I am sharing this post to give some perspective to those that want to help their child achieve ‘HIGH LEVEL’ basketball success. High level success can be gauged in many different ways, for some, it may be playing/starting on an AAU team, for many it might be making the high school basketball team and for a few it may be a professional basketball career.
In order to achieve these goals, basketball demands an extremely high level of dedication. Everyone WANTS to be good/great at basketball but very few commit the time it takes. Most parents (and kids for that matter) do not know what other players are doing to put themselves in position to excel in basketball. I’ve coached players at every level from 5 years old all the way to NBA players and I’ve noticed a few things which I’ll share.
Recreationally Committed vs BALLER
I have been coaching kids full time since 2009. I’ve coached at recreational, AAU, high school and college levels which has taught me a lot about the game but even more about the players.
BALLERS cannot wait to get in the gym to work on his/her game, give 100% effort nearly all the time, spend time working alone, love to compete, learn from their mistakes and seek help to improve their weaknesses.
RECREATIONALLY COMMITTED PLAYERS show up to practice late or miss practices, blame others for their mistakes, hide from their weaknesses and only do what is comfortable for them.
A ton of players spend most if not all of their ‘free time’ working on basketball and if you did not know any better, you would think they deserve to have ‘high level’ success. The only issue is that basketball is SELFISH, it does not want the time you have left over. If your competition practices 2 hours, you need to practice 3, if they practice 3, you need to practice 4, etc… It is not enough to just get better, you have to get better than THEM which means, you have to sacrifice more than them.
Consider this…If you play an instrument and practice 2 times a week, month after month, you will undoubtably show improvement. You are getting better! Basketball does not work exactly like that. If you practice basketball 2 times a week, month after month, your skillset will improve but what if your competition has been practicing 4 days a week? Basketball is a competition! When you play in a game to measure your skill against someone who has been training more than you, you may look like you have not trained at all.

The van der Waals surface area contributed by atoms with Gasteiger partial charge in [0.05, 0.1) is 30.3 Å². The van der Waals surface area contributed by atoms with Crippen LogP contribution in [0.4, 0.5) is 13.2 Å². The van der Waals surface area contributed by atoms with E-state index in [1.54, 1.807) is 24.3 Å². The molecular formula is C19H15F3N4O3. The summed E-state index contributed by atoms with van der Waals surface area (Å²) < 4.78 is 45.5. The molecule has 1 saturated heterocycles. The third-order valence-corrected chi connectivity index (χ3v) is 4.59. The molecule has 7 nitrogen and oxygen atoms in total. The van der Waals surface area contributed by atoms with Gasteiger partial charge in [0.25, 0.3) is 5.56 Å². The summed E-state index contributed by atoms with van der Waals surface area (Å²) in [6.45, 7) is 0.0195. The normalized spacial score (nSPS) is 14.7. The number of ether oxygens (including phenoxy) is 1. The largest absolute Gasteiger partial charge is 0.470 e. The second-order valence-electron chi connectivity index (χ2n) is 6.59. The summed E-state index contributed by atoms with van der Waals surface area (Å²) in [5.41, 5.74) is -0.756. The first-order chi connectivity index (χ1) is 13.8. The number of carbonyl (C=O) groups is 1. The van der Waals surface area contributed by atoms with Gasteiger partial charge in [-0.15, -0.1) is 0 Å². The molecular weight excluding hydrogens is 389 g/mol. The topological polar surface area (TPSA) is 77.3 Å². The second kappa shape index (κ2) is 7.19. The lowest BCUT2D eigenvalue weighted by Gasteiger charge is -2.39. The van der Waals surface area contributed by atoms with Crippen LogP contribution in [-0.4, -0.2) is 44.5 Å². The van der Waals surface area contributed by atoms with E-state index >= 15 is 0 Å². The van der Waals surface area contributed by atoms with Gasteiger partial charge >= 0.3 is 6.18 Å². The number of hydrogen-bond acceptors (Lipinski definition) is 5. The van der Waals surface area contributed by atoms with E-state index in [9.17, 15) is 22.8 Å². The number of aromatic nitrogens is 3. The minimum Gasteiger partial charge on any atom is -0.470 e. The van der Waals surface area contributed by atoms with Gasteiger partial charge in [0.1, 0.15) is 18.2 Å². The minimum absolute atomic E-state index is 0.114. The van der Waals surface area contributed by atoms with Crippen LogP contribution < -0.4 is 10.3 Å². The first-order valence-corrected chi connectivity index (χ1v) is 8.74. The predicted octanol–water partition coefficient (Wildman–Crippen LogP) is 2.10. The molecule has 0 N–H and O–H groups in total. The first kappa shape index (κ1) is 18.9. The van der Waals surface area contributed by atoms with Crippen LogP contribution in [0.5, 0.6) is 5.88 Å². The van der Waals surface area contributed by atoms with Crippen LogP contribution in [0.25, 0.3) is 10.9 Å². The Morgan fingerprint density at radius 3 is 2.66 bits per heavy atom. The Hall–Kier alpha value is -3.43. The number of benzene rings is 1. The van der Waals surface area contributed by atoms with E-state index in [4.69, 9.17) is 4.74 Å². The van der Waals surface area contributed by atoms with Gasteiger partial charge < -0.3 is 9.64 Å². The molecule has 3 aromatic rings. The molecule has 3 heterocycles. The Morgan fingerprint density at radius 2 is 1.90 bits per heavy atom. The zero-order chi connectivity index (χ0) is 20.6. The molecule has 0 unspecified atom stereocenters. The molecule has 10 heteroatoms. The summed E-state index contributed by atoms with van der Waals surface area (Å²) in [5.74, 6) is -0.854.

Now the biggest issue is time. I ask kids all the time if they practiced on their own and often times they tell me that they wanted to but did not have time as if that’s a good excuse. So, I tell them they might not have time to be good at basketball which is a real thing…MOST PEOPLE DON’T HAVE TIME TO BE GOOD AT BASKETBALL. That does not mean that you can not enjoy it and obviously, it is great exercise but when you expect to go out there and dominate someone that has invested the time while you were busy doing other things is ridiculous. At the end of the day, we all only have so much time. The choices you make in regards to how you divide up your time will determine what you’re good at and not so good at. I do not know any kids that are great at basketball, boy scouts, soccer, the violin and still has time to get good grades, go to church and hang out with their friends. However, I do know several players that are decent at all those things but not great at any. So, the question is, do you want to be great at a couple things or mediocre at several. In my opinion, this is definitely something to discuss with your son/daughter. I understand that when they are younger, you want to see what things naturally suit them the best or what they are drawn to but at some point, I think a choice needs to be made.
2 Things to consider
- My college basketball coach did not care if I could play the guitar.
- There was nothing special about Kobe Bryant except for the fact that he was willing to sacrifice and gave basketball nearly all of his time.
Take a look at the workout schedule below. Please leave a comment and share your thoughts. I would love to hear some parents perspective on this.
Thanks and Merry Christmas!